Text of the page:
Ruined, but not Destroyed: The Beauty of Disuse in an English Castle and our New York Tenement
April 28, 2015

The 'interior' of 13th century Astley Castle. Gutted by fire, neglect, vandalism both natural and man-made, before the preservation. Photo courtesy of the Landmark Trust.


And we thought our tenement was old… what does a 13th-century castle have in common with our Tenement Museum in New York City’s Lower East Side? There is a lot to be learned from decay.

For some Museum guests, it is not the Tenement’s restoration but the deterioration that is the most exciting part of the visit. There are some spaces in 97 Orchard Street which the Museum has elected to maintain as “ruins” – spaces that have been kept pretty much as we found them when the building was discovered in 1988, after standing empty for around 50 years. For some visitors, these ruined spaces can say as much as the restored apartments about the hardship and joys of the former tenants, the importance of memorials, and the passage of time.

A view of the 'ruined' apartment in 97 Orchard Street. Some of these apartments where left un-restored to give visitors a sense of how the building was when we found it.

True, ruins serve all of these purposes, but they would be less successful if they didn’t look so wild, as though the visitor had happened upon this pocket of history in 21st-century Manhattan. In reality, the ruined spaces had to be cleared and secured, plaster restrained, and the walls reinforced just as elsewhere in the building. Preservation in the ruined was executed in a way the visitor could maintain his or her sense of discovery.

This sense of discovery is what connects our Tenement in New York City with a ruined castle in Warwickshire, England, which has just been rehabilitated by the Landmark Trust to be a dwelling again. At first glance, these spaces and their purposes couldn’t be more different. The castle has been attended to in part because of its illustrious history. In a ranking devised by Landmark bureaus in the United Kingdom, Astley is a “grand II” because of its connection to three Queens of England. By contrast, we preserve the Tenement in part because the people who lived there were not powerful, and their stories can often be ignored. However, the thoughtful efforts of the Trust in dealing with the castle emphasizes the importance  of ruins in telling stories about history, just as we do at the Museum.

Astley shortly before it was preserved by the Heritage Trust. Photo courtesy of the Heritage Trust.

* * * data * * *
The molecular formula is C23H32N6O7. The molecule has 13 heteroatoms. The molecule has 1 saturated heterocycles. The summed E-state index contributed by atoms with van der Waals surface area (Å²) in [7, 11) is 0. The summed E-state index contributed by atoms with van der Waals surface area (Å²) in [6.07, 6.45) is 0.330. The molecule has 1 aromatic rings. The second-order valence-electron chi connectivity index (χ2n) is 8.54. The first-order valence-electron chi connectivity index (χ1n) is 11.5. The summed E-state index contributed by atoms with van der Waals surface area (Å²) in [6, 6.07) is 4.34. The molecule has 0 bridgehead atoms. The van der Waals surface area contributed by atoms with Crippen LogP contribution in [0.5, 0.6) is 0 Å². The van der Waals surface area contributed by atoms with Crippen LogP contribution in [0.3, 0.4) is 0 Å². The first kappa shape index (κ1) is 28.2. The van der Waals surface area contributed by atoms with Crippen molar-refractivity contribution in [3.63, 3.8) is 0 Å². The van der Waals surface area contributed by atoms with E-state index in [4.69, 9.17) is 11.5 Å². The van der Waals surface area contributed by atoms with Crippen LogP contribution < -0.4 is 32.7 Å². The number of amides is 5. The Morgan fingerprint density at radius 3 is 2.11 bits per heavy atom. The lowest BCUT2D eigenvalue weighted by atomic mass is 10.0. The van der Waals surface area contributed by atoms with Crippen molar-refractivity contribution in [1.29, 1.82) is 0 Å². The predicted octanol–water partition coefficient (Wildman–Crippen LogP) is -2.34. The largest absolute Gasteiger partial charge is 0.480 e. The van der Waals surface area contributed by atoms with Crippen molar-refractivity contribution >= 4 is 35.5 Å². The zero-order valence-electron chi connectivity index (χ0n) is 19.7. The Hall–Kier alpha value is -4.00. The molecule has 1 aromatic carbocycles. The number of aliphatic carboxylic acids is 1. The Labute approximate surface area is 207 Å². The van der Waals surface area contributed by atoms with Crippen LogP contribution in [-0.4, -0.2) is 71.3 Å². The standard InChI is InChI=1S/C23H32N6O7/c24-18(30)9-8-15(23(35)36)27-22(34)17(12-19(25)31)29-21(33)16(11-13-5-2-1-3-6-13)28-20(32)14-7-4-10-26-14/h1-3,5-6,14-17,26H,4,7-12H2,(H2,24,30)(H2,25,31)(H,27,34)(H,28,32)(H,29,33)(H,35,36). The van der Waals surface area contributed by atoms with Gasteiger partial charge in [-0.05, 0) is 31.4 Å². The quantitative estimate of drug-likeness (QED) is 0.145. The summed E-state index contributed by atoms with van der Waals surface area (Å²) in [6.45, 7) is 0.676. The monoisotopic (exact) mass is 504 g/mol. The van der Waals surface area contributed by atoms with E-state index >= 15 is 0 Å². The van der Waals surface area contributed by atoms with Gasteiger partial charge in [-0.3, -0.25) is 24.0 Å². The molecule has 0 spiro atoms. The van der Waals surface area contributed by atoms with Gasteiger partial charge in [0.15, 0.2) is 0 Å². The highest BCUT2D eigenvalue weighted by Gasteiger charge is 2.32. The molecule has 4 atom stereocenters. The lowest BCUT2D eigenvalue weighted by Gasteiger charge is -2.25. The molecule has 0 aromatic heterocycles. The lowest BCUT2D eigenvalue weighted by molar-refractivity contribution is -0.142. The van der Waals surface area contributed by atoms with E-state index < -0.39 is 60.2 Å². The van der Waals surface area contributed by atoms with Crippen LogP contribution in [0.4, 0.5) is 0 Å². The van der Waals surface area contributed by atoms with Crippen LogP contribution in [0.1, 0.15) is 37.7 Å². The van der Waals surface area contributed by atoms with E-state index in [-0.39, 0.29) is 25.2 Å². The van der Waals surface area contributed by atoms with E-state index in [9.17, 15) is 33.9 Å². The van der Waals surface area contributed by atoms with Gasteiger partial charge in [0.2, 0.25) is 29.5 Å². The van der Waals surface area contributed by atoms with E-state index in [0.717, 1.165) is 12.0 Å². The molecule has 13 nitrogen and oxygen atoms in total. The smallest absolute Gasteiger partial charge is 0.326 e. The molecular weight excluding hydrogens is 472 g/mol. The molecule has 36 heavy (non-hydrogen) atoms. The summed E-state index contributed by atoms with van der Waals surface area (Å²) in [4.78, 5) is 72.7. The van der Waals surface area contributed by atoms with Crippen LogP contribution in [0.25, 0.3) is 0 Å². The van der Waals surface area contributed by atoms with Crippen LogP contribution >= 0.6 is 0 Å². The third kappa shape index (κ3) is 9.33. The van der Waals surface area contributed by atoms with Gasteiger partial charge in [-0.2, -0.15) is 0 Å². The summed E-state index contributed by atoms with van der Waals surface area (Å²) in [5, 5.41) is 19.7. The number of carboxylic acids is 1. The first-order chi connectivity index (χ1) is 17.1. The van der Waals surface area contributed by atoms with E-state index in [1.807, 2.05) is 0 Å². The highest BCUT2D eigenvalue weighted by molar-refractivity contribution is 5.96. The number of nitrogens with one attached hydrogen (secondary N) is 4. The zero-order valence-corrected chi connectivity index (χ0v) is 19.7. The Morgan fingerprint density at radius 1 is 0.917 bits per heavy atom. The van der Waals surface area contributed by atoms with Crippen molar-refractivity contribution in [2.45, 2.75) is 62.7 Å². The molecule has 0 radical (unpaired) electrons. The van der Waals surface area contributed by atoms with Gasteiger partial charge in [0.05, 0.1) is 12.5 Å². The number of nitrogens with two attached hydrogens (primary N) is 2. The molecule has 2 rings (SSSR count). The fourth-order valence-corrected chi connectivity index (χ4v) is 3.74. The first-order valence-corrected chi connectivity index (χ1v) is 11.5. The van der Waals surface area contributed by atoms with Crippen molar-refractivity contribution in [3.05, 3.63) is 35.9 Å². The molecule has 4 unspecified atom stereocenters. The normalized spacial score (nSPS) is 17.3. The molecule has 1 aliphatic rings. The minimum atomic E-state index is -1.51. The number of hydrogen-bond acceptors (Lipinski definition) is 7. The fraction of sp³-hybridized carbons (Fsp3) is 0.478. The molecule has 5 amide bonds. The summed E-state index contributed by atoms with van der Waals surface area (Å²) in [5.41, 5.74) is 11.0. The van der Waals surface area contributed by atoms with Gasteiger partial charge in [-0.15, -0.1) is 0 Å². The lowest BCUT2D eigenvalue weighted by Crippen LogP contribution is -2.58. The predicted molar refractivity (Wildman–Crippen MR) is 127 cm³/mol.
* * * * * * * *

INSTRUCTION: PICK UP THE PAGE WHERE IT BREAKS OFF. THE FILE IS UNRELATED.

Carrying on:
The Castle was built in the 13th century, although the Landmark Trust makes sure to note that it is, “strictly speaking,” only a fortified manor, not really a castle. Astley was crenellated (fortified) and given a moat in 1266. Monarchy was long the hottest ticket in town and laws of succession were carefully studied by aristocrats who might be eligible to become sovereigns. One of the Dukes who lived at Astley tried to put his daughter on the throne. Her rule lasted only nine days. She and her father were arrested and beheaded for treason. (The Duke was searched out and found in a hollow tree on his castle grounds.) Over the centuries however, Astley has fallen into disrepair. So, unfortunately it seems, it is not as easy to keep a castle as you might hope. The buildings were refurnished for rehabilitating soldiers during World War II and turned into a hotel after that.  When a fire gutted the structure in 1978, keeping the castle upright seemed an almost impossible task.

Images of the structures inserted in to the ruined cavities of Astley Castle, which both fortified the ruins and created a new dwelling space. images courtesy of the Landmark Trust.

Finally the Trust held an architectural competition in 2005, when the firm Witherford Watson Mann devised an ingenious plan for bolstering the structures that were near to collapse without upsetting the feeling of the ruin. The firm inserted a structure within the cavities of the collapsed building, very much like a rotten tooth, according to the architects. The new structure supports the original brick work, and visitors can stay in the original castle spaces but with the pleasures of a modern conveniences. From within the cavities of the castle, the view is much like that of standing in the ruined space. Only modern technology, a technique called Syntec drilling, has reinforced the crumbling stone walls. Syntec drilling is a patented system using a non-percussive diamond headed drill, which is low risk to the stonework. The channels made by the drill are filled with a special compound and in Astley’s case,  five-ton lintels were crane-lifted over the moat to help secure the structure.

The restored castle. Photo courtesy of the Landmark Trust.

The Landmark Trust in effect gives history back to the people in a way which is very similar to that of the Tenement Museum. Sure, Astley was once a great hall fit for a lord and his retainer, but today anyone can rent the structure, which sleeps eight. If you were to fill it up with friends or family the price for the individual comes to £27.22, currently about $41.45. A small price to pay for a date with history.

A view of the preserved castle that shows the interplay of new and old stonework in the ruined structure. Photo courtesy of the Landmark Trust.

–Posted by Julia Berick, Marketing and Communications Coordinator.